A motorcycle rider was killed and others were injured when a Calhoun, Georgia, man allegedly drove his pickup truck into the back of the group of motorcyclists, dragging one.
The driver, identified by law enforcement as Robert Grady Dickson, was arrested on charges of driving under the influence, first-degree homicide by vehicle, three counts of felony hit and run, four counts of serious injury by vehicle, reckless driving, three counts of following too close and failure to maintain lane.
The motorcyclists were not identified.
The crash happened on northbound state Route 61 (U.S. Highway 411) in Fairmount, Georgia, on Sunday afternoon, according to a Georgia State Patrol news release.
Three motorcycle riders were flown to trauma centers by Life Force, a helicopter ambulance service, while two were transported by traditional ambulance, the release said.
Witnesses followed Dickson for about 6 miles before officers were able to stop and arrest the 73-year-old, according to the Georgia State Patrol. Photographs on social media of the crash showed a Harley Davidson motorcycle stuck in the front of Dickson's Ford F-150. Authorities also said the motorcycle was embedded in the front of the truck.
Dickson was traveling at a high speed, and the initial crash scene was about 1,000 feet long, the Georgia State Patrol said. The agency did not have updates on the conditions of the motorcyclists.
The Gordon County Sheriff's Office website showed Dickson was being held at the Gordon County Jail without bail.
A lawyer or a contact for Dickson could not be reached before deadline.
Robert Houston witnessed the wreck while returning to his home in Chatsworth, Georgia, he said. Houston, who has a roadside assistance business, said he had just responded to a call.
In his rearview mirror, he saw the motorcycles moments before the impact, he said.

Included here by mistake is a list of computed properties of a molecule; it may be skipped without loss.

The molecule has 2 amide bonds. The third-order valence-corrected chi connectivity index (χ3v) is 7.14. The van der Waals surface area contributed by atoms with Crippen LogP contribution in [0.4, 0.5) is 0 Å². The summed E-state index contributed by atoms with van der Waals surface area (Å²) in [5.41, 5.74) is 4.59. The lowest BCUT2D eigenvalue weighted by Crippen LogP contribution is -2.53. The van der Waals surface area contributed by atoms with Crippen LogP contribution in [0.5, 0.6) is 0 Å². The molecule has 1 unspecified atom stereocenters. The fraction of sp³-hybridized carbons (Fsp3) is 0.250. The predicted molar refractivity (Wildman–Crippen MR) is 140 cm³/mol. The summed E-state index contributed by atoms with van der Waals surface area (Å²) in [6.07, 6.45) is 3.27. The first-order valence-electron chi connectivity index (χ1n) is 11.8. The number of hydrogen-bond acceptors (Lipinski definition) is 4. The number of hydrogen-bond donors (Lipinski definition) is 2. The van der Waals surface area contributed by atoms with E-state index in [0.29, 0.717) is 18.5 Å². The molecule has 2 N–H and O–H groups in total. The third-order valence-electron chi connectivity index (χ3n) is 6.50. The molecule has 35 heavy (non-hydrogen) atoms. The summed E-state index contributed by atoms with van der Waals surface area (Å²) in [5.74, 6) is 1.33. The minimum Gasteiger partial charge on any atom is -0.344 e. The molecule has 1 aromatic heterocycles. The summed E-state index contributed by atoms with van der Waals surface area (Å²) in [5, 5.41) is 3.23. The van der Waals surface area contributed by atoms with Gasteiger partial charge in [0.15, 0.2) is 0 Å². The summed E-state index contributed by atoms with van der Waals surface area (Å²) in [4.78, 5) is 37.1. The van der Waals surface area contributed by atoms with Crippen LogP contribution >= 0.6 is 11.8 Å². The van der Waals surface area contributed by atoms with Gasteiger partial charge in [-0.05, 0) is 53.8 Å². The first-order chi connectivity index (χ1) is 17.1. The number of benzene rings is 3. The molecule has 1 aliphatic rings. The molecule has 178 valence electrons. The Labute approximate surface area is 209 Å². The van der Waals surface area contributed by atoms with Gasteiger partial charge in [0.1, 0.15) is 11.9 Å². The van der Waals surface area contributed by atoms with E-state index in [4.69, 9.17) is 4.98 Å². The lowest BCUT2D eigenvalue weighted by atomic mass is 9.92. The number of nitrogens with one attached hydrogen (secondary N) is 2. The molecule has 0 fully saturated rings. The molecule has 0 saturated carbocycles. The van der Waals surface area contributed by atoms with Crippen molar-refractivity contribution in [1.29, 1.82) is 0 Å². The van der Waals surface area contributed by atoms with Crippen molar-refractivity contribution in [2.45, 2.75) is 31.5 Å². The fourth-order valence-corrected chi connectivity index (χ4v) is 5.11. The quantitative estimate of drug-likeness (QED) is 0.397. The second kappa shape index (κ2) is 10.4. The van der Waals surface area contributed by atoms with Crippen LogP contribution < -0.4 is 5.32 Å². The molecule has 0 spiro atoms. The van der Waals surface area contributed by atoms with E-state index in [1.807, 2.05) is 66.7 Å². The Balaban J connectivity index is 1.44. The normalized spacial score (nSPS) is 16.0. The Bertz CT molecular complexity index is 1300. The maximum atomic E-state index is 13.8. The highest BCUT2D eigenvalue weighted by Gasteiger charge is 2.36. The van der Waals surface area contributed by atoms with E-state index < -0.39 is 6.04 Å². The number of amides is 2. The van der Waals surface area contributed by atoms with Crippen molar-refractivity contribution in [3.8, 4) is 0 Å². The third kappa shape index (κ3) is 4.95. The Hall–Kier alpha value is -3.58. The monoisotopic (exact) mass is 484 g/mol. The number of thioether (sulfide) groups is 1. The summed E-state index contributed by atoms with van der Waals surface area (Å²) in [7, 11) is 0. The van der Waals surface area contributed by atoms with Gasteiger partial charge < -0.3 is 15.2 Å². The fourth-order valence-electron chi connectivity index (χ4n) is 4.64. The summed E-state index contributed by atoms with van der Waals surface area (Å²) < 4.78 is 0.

"I saw that white truck, and that guy was just flying," Houston said by phone. "And he ran up on that motorcycle."
Highway 411 is a straight two-lane highway where the impact took place, he said.
Once police stopped the truck, Houston turned on his truck's emergency lights and blocked traffic while law enforcement officers processed the crime scene, he said. He saw the driver of the truck once he exited his vehicle, but he didn't seem to be impaired, Houston said.
"It was a tragedy," Houston said.
Terri Kemp, a resident of Dallas, Georgia, is a motorcycle rider who frequents the highway.
She said in a message on social media that she and fellow riders like Highway 411 because it's in a scenic area, there isn't much traffic and lots of other motorcycle riders travel that road. There's a brotherhood among motorcycle riders, she said, adding that she's made friends all over the nation on rides.
"Needless to say, when a brother or sister is injured, we feel the pain as if we were family," Kemp said. "When it's as senseless and tragic as this incident, it's literally heartbreaking, and it's impossible not to feel anger over the fact someone could do something so horrible to our motorcycle family."